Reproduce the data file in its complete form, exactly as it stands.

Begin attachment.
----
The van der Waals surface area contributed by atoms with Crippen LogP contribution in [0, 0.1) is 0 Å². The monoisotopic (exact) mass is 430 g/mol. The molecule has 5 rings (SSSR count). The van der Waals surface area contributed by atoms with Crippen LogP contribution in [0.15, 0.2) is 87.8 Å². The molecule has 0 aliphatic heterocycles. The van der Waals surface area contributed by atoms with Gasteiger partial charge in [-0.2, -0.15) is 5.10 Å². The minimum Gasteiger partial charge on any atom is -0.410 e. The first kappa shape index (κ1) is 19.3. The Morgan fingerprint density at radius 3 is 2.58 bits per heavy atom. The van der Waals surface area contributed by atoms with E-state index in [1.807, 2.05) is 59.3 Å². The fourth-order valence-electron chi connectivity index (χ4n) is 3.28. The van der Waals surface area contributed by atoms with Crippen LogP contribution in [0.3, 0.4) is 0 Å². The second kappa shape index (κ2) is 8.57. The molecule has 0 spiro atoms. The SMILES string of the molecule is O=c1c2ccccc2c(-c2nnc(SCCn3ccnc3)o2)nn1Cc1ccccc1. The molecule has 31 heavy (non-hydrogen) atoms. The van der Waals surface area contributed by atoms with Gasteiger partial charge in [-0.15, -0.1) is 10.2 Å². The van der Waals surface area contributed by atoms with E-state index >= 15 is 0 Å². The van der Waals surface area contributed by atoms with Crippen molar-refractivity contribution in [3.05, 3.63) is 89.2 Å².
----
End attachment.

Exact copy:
The van der Waals surface area contributed by atoms with Crippen LogP contribution in [0, 0.1) is 0 Å². The monoisotopic (exact) mass is 430 g/mol. The molecule has 5 rings (SSSR count). The van der Waals surface area contributed by atoms with Crippen LogP contribution in [0.15, 0.2) is 87.8 Å². The molecule has 0 aliphatic heterocycles. The van der Waals surface area contributed by atoms with Gasteiger partial charge in [-0.2, -0.15) is 5.10 Å². The minimum Gasteiger partial charge on any atom is -0.410 e. The first kappa shape index (κ1) is 19.3. The Morgan fingerprint density at radius 3 is 2.58 bits per heavy atom. The van der Waals surface area contributed by atoms with E-state index in [1.807, 2.05) is 59.3 Å². The fourth-order valence-electron chi connectivity index (χ4n) is 3.28. The van der Waals surface area contributed by atoms with Crippen LogP contribution in [0.3, 0.4) is 0 Å². The second kappa shape index (κ2) is 8.57. The molecule has 0 spiro atoms. The SMILES string of the molecule is O=c1c2ccccc2c(-c2nnc(SCCn3ccnc3)o2)nn1Cc1ccccc1. The molecule has 31 heavy (non-hydrogen) atoms. The van der Waals surface area contributed by atoms with Gasteiger partial charge in [-0.15, -0.1) is 10.2 Å². The van der Waals surface area contributed by atoms with E-state index >= 15 is 0 Å². The van der Waals surface area contributed by atoms with Crippen molar-refractivity contribution in [3.05, 3.63) is 89.2 Å².